Desert Grey Shrike

Lesser Short-toed Lark

We journeyed through the centre of the island through the village of Betancuria and on to the highest parts of the island at 600 metres, giving a spectacular outlook on the landscape below and distant views of an Egyptian Vulture. This species is apparently now rare on the island as they are elsewhere in its range and we had just two sightings of the vulture in two weeks.

Egyptian Vulture

Fuerteventura January 2013


Fuerteventura, January 2013.

Inland birds and around the village of Betancuria proved to be Sardinian Warbler, Blackcap, Chiffchaff, Kestrel, African Blue Tit, Spectacled Warbler and Trumpeter Finch. The latter three were all new birds for me with the wary Trumpeter Finch a particular favourite, due to its slightly comical appearance.

Betancuria - Fuerteventura

Betancuria - Fuerteventura

Trumpeter Finch

A few Spectacled Warblers were in song, and we guessed the breeding season to be early in these parts.

Spectacled Warbler

The so named Canary Islands Stonechat Saxicola dacotiae is found only on Fuerteventura where it is said to frequent dried up river beds, the "barrancos", dotted around the island. I found them in a couple of locations where houses ran down to the beach, one time finding one feeding on the tide wrack with Berthelot’s Pipits. This endemic species is very like a very dark-headed Whinchat rather than a Stonechat but it has the chat like habits of both.

Berthelot's Pipit

Canary Islands Stonechat - CC-BY-2.0 via Wikimedia Commons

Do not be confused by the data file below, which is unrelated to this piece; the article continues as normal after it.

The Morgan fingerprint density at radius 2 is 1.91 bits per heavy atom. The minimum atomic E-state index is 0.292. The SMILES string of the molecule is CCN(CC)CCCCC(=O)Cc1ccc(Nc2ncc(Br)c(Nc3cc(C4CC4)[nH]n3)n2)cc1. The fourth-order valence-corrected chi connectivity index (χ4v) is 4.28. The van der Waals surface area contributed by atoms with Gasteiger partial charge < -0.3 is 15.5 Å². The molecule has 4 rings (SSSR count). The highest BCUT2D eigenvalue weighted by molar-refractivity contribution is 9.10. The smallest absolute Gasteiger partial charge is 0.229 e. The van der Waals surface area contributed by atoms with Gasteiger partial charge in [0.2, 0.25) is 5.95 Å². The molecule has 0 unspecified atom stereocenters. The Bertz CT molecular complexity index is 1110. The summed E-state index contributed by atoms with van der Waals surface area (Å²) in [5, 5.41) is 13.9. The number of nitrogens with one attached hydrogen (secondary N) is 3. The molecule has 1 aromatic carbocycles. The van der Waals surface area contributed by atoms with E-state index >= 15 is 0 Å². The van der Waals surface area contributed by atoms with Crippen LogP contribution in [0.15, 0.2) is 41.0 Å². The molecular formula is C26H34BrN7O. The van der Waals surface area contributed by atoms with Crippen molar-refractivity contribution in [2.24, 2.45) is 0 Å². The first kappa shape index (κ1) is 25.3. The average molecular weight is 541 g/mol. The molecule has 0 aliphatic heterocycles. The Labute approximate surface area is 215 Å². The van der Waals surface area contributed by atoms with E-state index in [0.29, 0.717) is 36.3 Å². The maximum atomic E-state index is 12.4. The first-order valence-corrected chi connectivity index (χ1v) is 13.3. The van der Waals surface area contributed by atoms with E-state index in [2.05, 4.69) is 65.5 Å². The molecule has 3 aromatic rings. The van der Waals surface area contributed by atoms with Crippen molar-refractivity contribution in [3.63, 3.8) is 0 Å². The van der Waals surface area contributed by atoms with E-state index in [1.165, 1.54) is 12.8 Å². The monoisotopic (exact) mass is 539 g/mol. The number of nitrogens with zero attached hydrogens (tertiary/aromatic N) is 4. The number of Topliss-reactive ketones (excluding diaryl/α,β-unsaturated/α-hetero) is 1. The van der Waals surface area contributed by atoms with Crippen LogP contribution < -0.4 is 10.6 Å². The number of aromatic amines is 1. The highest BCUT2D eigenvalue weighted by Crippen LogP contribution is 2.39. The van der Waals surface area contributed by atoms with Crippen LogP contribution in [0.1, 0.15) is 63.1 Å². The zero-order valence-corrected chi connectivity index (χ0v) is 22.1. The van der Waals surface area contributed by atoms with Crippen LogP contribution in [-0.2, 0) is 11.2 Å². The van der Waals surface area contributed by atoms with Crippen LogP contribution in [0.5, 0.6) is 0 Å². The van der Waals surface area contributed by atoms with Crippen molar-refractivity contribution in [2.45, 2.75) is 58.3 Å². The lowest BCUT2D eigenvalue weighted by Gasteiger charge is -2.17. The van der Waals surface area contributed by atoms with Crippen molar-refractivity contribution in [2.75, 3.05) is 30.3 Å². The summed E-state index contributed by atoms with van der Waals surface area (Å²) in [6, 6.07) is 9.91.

We enjoyed our single visit to Fuerteventura and Costa Calma, a large bay approximately 1.5 km long.  Southwards it is possible to walk along the beach to Morro Jable for approximately 21 km.  

Costa Calma Hotel

In the quiet parts of the hotel grounds were Spanish Sparrows, a pair of Hoopoes, the resident Kestrel and at least one White Wagtail, following  the gardener’s watering hosepipe so as to locate insects. There were Blackcaps and Chiffchaffs about the grounds but they kept out of sight in the strong sunshine of most days.


 Spanish Sparrow


African Market, Costa Calma

As very birder knows, there’s a price to pay for a spot of birding, brownie points to be earned and then banked for another day with bins and camera. Here in Costa Calma it’s the “African” market where bartering is the order of the day followed by a glass or two of wine reflecting on the fading light and planning the day to come.


More soon. Stay tuned.

Linking this post to Anni's Birding Blog and Eileen's Saturday.

Saturday, December 14, 2019

From The Archive